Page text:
Chancellor reportedly looking into tax designed to raise £2b and help save high street.
Chancellor Rishi Sunak is reported to be considering the new online sales tax to raise £2b a year for the Treasury and protect the high street from further challenges amid the coronavirus pandemic. As retailers struggle with subdued footfall, a high volume of job cuts and store closures, the chancellor is looking at proposals to level the playing field with the online channel.
The £10b business rates holiday for the retail sector, introduced during lockdown, has led to a 40% drop in revenue from business rates. The Treasury says that an online sales tax would provide a ‘sustainable and meaningful revenue source for the government’, while allowing physical stores to compete.
Two methods of taxation are being looked at. The first would see a 2% levy on goods sold online, which could raise £2b a year, while the second option suggests a charge on deliveries to cut congestion and carbon emissions.
The Treasury said last week that the pandemic ‘has had a significant impact on how business is done’, requiring the government to ensure ‘the tax system raises sufficient revenue’. It also highlighted concerns that business rates were penalising high street stores as online rivals did not need to pay them. Another long called for initiative would see the removal of business rates, a system currently based on shop rental values, which are calculated every five years. The latest plans would see business rates replaced with a ‘capital values tax’ based on the value of land and the buildings on it, to be paid by the owner of the land rather than the business leasing it. However, this would mean that retailers located in town centres would potentially pay higher rates than both online and out-of-town rivals.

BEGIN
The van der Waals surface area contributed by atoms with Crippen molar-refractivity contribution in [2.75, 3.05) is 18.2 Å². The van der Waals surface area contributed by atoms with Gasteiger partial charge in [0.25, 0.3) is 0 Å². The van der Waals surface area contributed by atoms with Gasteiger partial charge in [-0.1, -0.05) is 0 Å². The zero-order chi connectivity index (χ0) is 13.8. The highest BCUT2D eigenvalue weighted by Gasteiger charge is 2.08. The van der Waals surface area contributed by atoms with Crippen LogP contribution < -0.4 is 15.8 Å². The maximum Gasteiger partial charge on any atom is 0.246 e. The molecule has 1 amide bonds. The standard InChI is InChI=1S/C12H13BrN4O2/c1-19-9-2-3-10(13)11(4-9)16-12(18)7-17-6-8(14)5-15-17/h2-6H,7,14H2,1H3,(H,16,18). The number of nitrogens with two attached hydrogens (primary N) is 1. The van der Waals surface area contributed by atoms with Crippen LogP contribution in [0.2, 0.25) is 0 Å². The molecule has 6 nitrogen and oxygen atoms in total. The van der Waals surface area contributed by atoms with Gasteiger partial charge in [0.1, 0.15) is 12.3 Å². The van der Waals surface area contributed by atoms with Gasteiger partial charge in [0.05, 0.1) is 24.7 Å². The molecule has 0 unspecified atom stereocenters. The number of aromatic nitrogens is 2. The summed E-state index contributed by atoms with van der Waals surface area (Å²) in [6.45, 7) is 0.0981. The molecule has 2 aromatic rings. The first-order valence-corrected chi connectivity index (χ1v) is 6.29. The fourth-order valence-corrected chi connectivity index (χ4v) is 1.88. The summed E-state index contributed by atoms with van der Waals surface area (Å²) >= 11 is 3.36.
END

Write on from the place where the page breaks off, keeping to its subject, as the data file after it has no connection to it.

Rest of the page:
Some fear that the online tax proposals could lead to increased prices for consumers, as online retailers may pass on the extra charges.
In a statement, the Treasury said: “As the economy moves towards recovery, the government will continue to support businesses as far as possible, but it must also ensure that the tax system raises sufficient revenue to fund the services that have been essential parts of the pandemic response.”